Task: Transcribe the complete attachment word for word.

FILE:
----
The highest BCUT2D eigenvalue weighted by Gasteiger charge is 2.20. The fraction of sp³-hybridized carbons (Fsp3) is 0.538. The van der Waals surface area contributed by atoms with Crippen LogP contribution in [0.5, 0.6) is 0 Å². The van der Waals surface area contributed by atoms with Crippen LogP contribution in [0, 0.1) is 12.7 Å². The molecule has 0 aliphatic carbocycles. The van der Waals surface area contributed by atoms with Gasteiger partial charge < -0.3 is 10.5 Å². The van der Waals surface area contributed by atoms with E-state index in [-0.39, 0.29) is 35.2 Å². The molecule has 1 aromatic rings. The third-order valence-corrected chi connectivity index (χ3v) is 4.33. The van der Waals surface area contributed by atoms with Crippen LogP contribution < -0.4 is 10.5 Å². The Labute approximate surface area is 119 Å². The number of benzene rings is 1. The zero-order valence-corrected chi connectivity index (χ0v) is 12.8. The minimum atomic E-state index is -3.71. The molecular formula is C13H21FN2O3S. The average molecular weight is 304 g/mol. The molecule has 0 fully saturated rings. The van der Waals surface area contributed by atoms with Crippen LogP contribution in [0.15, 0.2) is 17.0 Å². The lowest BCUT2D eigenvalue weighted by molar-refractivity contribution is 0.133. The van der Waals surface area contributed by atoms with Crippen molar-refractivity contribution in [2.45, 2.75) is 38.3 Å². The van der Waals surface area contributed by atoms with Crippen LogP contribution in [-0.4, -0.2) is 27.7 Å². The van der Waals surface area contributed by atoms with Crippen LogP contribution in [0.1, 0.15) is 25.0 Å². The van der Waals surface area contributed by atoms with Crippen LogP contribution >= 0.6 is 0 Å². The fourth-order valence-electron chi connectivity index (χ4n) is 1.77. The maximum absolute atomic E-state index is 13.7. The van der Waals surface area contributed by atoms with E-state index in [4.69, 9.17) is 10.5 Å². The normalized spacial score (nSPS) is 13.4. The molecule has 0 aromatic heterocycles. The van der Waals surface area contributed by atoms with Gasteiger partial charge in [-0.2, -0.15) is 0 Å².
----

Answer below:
The highest BCUT2D eigenvalue weighted by Gasteiger charge is 2.20. The fraction of sp³-hybridized carbons (Fsp3) is 0.538. The van der Waals surface area contributed by atoms with Crippen LogP contribution in [0.5, 0.6) is 0 Å². The van der Waals surface area contributed by atoms with Crippen LogP contribution in [0, 0.1) is 12.7 Å². The molecule has 0 aliphatic carbocycles. The van der Waals surface area contributed by atoms with Gasteiger partial charge < -0.3 is 10.5 Å². The van der Waals surface area contributed by atoms with E-state index in [-0.39, 0.29) is 35.2 Å². The molecule has 1 aromatic rings. The third-order valence-corrected chi connectivity index (χ3v) is 4.33. The van der Waals surface area contributed by atoms with Crippen LogP contribution < -0.4 is 10.5 Å². The Labute approximate surface area is 119 Å². The number of benzene rings is 1. The zero-order valence-corrected chi connectivity index (χ0v) is 12.8. The minimum atomic E-state index is -3.71. The molecular formula is C13H21FN2O3S. The average molecular weight is 304 g/mol. The molecule has 0 fully saturated rings. The van der Waals surface area contributed by atoms with Crippen LogP contribution in [0.15, 0.2) is 17.0 Å². The lowest BCUT2D eigenvalue weighted by molar-refractivity contribution is 0.133. The van der Waals surface area contributed by atoms with Crippen molar-refractivity contribution in [2.45, 2.75) is 38.3 Å². The van der Waals surface area contributed by atoms with Crippen LogP contribution in [-0.4, -0.2) is 27.7 Å². The van der Waals surface area contributed by atoms with Crippen LogP contribution in [0.1, 0.15) is 25.0 Å². The van der Waals surface area contributed by atoms with Crippen LogP contribution >= 0.6 is 0 Å². The fourth-order valence-electron chi connectivity index (χ4n) is 1.77. The maximum absolute atomic E-state index is 13.7. The van der Waals surface area contributed by atoms with E-state index in [4.69, 9.17) is 10.5 Å². The normalized spacial score (nSPS) is 13.4. The molecule has 0 aromatic heterocycles. The van der Waals surface area contributed by atoms with Gasteiger partial charge in [-0.2, -0.15) is 0 Å².